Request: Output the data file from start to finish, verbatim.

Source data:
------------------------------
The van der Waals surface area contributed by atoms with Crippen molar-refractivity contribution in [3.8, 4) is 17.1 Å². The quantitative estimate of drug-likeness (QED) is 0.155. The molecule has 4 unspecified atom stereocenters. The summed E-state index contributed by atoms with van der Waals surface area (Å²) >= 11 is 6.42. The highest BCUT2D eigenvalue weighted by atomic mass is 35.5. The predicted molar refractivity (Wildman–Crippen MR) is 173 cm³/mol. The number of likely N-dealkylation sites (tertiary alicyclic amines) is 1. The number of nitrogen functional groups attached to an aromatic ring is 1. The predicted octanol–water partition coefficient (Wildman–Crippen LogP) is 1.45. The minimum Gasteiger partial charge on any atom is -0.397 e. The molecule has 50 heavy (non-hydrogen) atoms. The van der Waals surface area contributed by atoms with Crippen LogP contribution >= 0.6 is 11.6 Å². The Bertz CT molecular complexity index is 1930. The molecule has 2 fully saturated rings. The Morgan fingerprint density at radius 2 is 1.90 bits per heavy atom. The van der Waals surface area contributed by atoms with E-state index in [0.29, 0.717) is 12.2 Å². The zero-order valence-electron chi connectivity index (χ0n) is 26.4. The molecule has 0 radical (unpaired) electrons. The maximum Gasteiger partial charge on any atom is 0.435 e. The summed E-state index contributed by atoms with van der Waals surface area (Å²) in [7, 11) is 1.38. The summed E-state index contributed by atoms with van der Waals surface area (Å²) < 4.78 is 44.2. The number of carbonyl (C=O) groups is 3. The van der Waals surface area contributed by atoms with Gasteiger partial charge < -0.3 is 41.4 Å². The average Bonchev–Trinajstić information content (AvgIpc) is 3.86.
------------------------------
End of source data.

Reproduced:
The van der Waals surface area contributed by atoms with Crippen molar-refractivity contribution in [3.8, 4) is 17.1 Å². The quantitative estimate of drug-likeness (QED) is 0.155. The molecule has 4 unspecified atom stereocenters. The summed E-state index contributed by atoms with van der Waals surface area (Å²) >= 11 is 6.42. The highest BCUT2D eigenvalue weighted by atomic mass is 35.5. The predicted molar refractivity (Wildman–Crippen MR) is 173 cm³/mol. The number of likely N-dealkylation sites (tertiary alicyclic amines) is 1. The number of nitrogen functional groups attached to an aromatic ring is 1. The predicted octanol–water partition coefficient (Wildman–Crippen LogP) is 1.45. The minimum Gasteiger partial charge on any atom is -0.397 e. The molecule has 50 heavy (non-hydrogen) atoms. The van der Waals surface area contributed by atoms with Crippen LogP contribution >= 0.6 is 11.6 Å². The Bertz CT molecular complexity index is 1930. The molecule has 2 fully saturated rings. The Morgan fingerprint density at radius 2 is 1.90 bits per heavy atom. The van der Waals surface area contributed by atoms with E-state index in [0.29, 0.717) is 12.2 Å². The zero-order valence-electron chi connectivity index (χ0n) is 26.4. The molecule has 0 radical (unpaired) electrons. The maximum Gasteiger partial charge on any atom is 0.435 e. The summed E-state index contributed by atoms with van der Waals surface area (Å²) in [7, 11) is 1.38. The summed E-state index contributed by atoms with van der Waals surface area (Å²) < 4.78 is 44.2. The number of carbonyl (C=O) groups is 3. The van der Waals surface area contributed by atoms with Gasteiger partial charge < -0.3 is 41.4 Å². The average Bonchev–Trinajstić information content (AvgIpc) is 3.86.